Sinem is born to Turkish-Cypriot parents who migrated to Australia in the early 70’s. In High School she was fascinated by the Civil Rights movement in the USA and was soon introduced to the reality in her own country after life changing Legal Studies classes on Aboriginal Deaths In Custody. She went on to study Media, Aboriginal and Legal Studies at RMIT and Latrobe Universities in Melbourne whilst volunteering at her local Aboriginal culture centre in Geelong, Victoria. In 2000, her unyielding interest to find out more about traditional Aboriginal culture led her to move to Darwin where she completed her Secondary Teaching education at Charles Darwin University. It was during this time she made her first trip to N.E Arnhem Land and was adopted into her Yolngu family at Yirrkala, who have been a strong part of her life ever since.

She then returned to Victoria to teach senior Media Studies, where she wrote and taught a dynamic course for Yr. 10, 11 and 12 students looking at stereotyping and representation in the media, and the importance of independent media; always with a strong focus on Indigenous Australians. In 2003, she co-wrote, directed, produced and edited the first feature length film to be made in an Australian school. Casting over 120 students and screening the final film over 3 nights at the local Village cinema.

In 2004, she was invited to join musician Michael Franti on a journey to the Middle East to film and document the human cost of war for his film ‘I Know I’m Not Alone.’ Her experience in Baghdad, Palestine and Israel was hard-hitting, but it reinforced her passion for social justice. Upon returning to Australia, she made the decision to return to N.E Arnhem Land, to teach in community schools and follow her passion for Indigenous rights. She taught at Yirrkala, Maningrida and Galiwin’ku communities as well as various homelands such as Mapuru and Mirrngatja. Elcho Island became her home and here is where she began to truly understand the clash between cultures and the need for uncompromised self-determination. In her spare time, she was invited to film and take photographs of Yolngu life, hunting, ceremonies and stories. Soon she uncovered the quiet maneouvrings of the then Howard Government, making broken promises in return for 99 year leases over community land. When the Northern Territory Intervention hit in 2007, she knew it was her responsibility to help peoples’ voices be heard beyond Arnhem Land, and embarked on the journey of making Our Generation.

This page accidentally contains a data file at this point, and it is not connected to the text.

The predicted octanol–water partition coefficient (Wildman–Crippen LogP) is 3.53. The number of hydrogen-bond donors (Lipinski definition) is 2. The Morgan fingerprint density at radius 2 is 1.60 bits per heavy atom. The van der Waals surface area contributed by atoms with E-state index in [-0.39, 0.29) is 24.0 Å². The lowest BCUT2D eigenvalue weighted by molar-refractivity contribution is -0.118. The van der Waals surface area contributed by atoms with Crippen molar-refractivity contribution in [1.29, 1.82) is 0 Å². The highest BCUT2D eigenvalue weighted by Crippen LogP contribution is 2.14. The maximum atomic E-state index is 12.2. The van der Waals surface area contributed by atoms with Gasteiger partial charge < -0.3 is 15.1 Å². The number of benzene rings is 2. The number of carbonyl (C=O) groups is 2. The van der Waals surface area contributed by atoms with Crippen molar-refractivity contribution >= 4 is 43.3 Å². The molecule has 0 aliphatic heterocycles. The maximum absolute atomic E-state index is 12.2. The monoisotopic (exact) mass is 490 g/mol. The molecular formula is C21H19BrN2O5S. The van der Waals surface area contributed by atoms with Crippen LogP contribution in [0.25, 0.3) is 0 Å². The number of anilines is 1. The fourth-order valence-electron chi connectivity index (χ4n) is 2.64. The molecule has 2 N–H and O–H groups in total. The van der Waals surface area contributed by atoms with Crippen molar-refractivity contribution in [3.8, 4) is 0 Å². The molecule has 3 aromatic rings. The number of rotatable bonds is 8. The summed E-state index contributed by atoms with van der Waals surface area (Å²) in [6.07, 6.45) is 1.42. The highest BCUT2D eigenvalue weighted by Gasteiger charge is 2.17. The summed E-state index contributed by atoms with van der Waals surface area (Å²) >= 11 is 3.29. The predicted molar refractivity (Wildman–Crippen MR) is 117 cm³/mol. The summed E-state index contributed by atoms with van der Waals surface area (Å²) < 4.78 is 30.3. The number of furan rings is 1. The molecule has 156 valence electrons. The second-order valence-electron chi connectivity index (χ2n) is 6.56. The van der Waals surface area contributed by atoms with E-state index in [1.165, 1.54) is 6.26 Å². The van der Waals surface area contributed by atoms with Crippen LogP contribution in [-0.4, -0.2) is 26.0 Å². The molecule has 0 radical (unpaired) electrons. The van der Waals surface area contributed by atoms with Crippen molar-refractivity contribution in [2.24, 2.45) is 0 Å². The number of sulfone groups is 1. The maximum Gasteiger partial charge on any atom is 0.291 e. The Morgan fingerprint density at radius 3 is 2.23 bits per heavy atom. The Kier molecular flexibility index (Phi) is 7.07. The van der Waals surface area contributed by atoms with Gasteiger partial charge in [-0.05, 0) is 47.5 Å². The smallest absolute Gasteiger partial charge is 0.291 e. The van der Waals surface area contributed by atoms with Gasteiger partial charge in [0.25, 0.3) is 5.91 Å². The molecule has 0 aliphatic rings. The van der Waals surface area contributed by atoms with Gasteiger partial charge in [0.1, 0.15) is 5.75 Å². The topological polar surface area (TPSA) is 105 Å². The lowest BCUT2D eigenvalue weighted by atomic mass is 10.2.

Damien is of English-Malaysian ancestry, born in Venezuela and growing up in Europe. He has an MA(Hons) in World Religions from Edinburgh University with a focus on Indigenous religions, and also a Masters in Environment & Development from Cambridge University. For the past 12 years, he has worked on the interface between environmental conservation and indigenous rights, both on the ground and with larger organisations such as UNESCO and The Gaia Foundation. He has worked with Indigenous groups in the Amazon, the Guiana Shield and various parts of Africa, to help them assert their land and cultural rights.

Damien is passionate about using the arts to inspire social change. In 2007 and 2008, as Green Man Arts, Damien was invited to curate and produce the Green Man Stage at the London Mayor’s Thames Festival, the city’s largest free cultural event with over a million festival-goers. As one of the main stages of the festival, the 2-day stage showcased music from around the world combined with inspirational speakers on protecting and celebrating the Earth’s cultural and biological diversity. In July 2007, at a time of transition, Damien met Sinem, fell in love, and after 2 years of long-distance relationship and visits to Australia, he decided to make the move. Drawing from his experiences with Indigenous people elsewhere and his creative mind, he joined forces with her to help make Our Generation. Now resident in Australia, he is deeply committed to inspiring social change in the country with respect to Indigenous rights and environmental protection. He recently created and directs the Stand For Freedom campaign, supporting Aboriginal people’s challenge to the Stronger Futures legislation (Intervention 2).